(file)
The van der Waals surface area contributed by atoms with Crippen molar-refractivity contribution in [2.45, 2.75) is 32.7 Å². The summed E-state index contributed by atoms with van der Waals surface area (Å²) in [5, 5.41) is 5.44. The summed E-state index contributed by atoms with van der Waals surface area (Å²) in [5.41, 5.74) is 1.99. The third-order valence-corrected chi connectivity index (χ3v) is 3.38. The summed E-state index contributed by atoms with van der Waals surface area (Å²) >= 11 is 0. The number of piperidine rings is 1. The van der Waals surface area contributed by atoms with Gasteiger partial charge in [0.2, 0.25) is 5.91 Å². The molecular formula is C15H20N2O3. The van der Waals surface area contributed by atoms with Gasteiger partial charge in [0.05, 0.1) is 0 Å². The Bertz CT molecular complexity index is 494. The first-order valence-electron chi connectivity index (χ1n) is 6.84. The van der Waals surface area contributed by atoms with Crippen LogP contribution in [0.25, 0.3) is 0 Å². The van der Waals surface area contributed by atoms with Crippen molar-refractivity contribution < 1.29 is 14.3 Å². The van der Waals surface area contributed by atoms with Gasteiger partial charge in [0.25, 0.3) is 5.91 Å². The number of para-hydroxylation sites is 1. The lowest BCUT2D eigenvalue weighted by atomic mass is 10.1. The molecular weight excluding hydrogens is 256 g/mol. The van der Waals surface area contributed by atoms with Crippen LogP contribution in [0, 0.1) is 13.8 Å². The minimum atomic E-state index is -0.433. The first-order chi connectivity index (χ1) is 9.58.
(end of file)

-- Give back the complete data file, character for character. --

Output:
The van der Waals surface area contributed by atoms with Crippen molar-refractivity contribution in [2.45, 2.75) is 32.7 Å². The summed E-state index contributed by atoms with van der Waals surface area (Å²) in [5, 5.41) is 5.44. The summed E-state index contributed by atoms with van der Waals surface area (Å²) in [5.41, 5.74) is 1.99. The third-order valence-corrected chi connectivity index (χ3v) is 3.38. The summed E-state index contributed by atoms with van der Waals surface area (Å²) >= 11 is 0. The number of piperidine rings is 1. The van der Waals surface area contributed by atoms with Gasteiger partial charge in [0.2, 0.25) is 5.91 Å². The molecular formula is C15H20N2O3. The van der Waals surface area contributed by atoms with Gasteiger partial charge in [0.05, 0.1) is 0 Å². The Bertz CT molecular complexity index is 494. The first-order valence-electron chi connectivity index (χ1n) is 6.84. The van der Waals surface area contributed by atoms with Crippen LogP contribution in [0.25, 0.3) is 0 Å². The van der Waals surface area contributed by atoms with Crippen molar-refractivity contribution < 1.29 is 14.3 Å². The van der Waals surface area contributed by atoms with Gasteiger partial charge in [0.25, 0.3) is 5.91 Å². The number of para-hydroxylation sites is 1. The lowest BCUT2D eigenvalue weighted by atomic mass is 10.1. The molecular weight excluding hydrogens is 256 g/mol. The van der Waals surface area contributed by atoms with Crippen LogP contribution in [0, 0.1) is 13.8 Å². The minimum atomic E-state index is -0.433. The first-order chi connectivity index (χ1) is 9.58.